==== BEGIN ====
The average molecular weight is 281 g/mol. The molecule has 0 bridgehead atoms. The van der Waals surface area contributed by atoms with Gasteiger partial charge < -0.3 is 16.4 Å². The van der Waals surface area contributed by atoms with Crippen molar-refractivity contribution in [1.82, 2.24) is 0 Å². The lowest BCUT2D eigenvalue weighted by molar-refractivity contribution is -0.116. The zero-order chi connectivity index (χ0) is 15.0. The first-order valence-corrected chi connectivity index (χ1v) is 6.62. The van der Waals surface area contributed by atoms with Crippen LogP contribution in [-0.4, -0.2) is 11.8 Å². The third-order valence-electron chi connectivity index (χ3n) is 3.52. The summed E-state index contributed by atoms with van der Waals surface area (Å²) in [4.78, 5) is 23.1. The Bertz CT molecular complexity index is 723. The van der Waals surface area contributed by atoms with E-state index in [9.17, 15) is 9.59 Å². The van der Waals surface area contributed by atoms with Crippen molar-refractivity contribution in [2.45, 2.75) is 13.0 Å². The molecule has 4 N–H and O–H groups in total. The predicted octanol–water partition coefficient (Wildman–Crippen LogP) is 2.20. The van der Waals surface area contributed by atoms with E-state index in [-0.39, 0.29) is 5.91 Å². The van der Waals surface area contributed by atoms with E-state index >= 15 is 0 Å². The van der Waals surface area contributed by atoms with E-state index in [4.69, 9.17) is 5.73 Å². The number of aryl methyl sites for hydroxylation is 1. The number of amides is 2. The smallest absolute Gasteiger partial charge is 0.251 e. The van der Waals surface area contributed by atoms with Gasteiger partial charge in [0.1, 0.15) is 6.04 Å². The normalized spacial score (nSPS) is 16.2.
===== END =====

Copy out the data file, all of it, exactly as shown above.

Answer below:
The average molecular weight is 281 g/mol. The molecule has 0 bridgehead atoms. The van der Waals surface area contributed by atoms with Gasteiger partial charge < -0.3 is 16.4 Å². The van der Waals surface area contributed by atoms with Crippen molar-refractivity contribution in [1.82, 2.24) is 0 Å². The lowest BCUT2D eigenvalue weighted by molar-refractivity contribution is -0.116. The zero-order chi connectivity index (χ0) is 15.0. The first-order valence-corrected chi connectivity index (χ1v) is 6.62. The van der Waals surface area contributed by atoms with Crippen LogP contribution in [-0.4, -0.2) is 11.8 Å². The third-order valence-electron chi connectivity index (χ3n) is 3.52. The summed E-state index contributed by atoms with van der Waals surface area (Å²) in [4.78, 5) is 23.1. The Bertz CT molecular complexity index is 723. The van der Waals surface area contributed by atoms with E-state index in [9.17, 15) is 9.59 Å². The van der Waals surface area contributed by atoms with Crippen molar-refractivity contribution in [2.45, 2.75) is 13.0 Å². The molecule has 4 N–H and O–H groups in total. The predicted octanol–water partition coefficient (Wildman–Crippen LogP) is 2.20. The van der Waals surface area contributed by atoms with E-state index in [-0.39, 0.29) is 5.91 Å². The van der Waals surface area contributed by atoms with E-state index >= 15 is 0 Å². The van der Waals surface area contributed by atoms with E-state index in [4.69, 9.17) is 5.73 Å². The number of aryl methyl sites for hydroxylation is 1. The number of amides is 2. The smallest absolute Gasteiger partial charge is 0.251 e. The van der Waals surface area contributed by atoms with Gasteiger partial charge in [0.1, 0.15) is 6.04 Å². The normalized spacial score (nSPS) is 16.2.